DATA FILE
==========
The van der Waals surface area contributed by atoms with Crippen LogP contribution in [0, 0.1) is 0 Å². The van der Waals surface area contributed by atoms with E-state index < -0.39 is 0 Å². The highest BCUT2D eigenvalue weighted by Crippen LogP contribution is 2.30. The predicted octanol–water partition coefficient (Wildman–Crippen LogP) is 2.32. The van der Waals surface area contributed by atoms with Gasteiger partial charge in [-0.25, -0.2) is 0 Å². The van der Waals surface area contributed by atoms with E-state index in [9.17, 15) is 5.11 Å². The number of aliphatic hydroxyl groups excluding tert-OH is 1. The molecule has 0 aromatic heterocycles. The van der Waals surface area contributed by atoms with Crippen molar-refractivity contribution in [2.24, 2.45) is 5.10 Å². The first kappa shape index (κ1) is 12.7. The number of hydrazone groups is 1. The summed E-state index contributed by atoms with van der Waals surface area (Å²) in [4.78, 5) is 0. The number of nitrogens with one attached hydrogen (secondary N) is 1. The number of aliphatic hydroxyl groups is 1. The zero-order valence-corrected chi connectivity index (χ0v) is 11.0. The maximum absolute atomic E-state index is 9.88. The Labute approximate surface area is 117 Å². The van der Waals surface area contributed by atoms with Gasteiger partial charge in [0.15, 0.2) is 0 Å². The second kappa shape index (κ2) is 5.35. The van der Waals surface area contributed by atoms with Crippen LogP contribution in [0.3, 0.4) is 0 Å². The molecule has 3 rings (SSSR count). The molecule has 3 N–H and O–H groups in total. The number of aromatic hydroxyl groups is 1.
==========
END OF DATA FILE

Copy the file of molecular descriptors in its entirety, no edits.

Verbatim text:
The van der Waals surface area contributed by atoms with Crippen LogP contribution in [0, 0.1) is 0 Å². The van der Waals surface area contributed by atoms with E-state index < -0.39 is 0 Å². The highest BCUT2D eigenvalue weighted by Crippen LogP contribution is 2.30. The predicted octanol–water partition coefficient (Wildman–Crippen LogP) is 2.32. The van der Waals surface area contributed by atoms with Gasteiger partial charge in [-0.25, -0.2) is 0 Å². The van der Waals surface area contributed by atoms with E-state index in [9.17, 15) is 5.11 Å². The number of aliphatic hydroxyl groups excluding tert-OH is 1. The molecule has 0 aromatic heterocycles. The van der Waals surface area contributed by atoms with Crippen molar-refractivity contribution in [2.24, 2.45) is 5.10 Å². The first kappa shape index (κ1) is 12.7. The number of hydrazone groups is 1. The summed E-state index contributed by atoms with van der Waals surface area (Å²) in [4.78, 5) is 0. The number of nitrogens with one attached hydrogen (secondary N) is 1. The number of aliphatic hydroxyl groups is 1. The zero-order valence-corrected chi connectivity index (χ0v) is 11.0. The maximum absolute atomic E-state index is 9.88. The Labute approximate surface area is 117 Å². The van der Waals surface area contributed by atoms with Gasteiger partial charge in [0.15, 0.2) is 0 Å². The second kappa shape index (κ2) is 5.35. The van der Waals surface area contributed by atoms with Crippen LogP contribution in [0.3, 0.4) is 0 Å². The molecule has 3 rings (SSSR count). The molecule has 3 N–H and O–H groups in total. The number of aromatic hydroxyl groups is 1.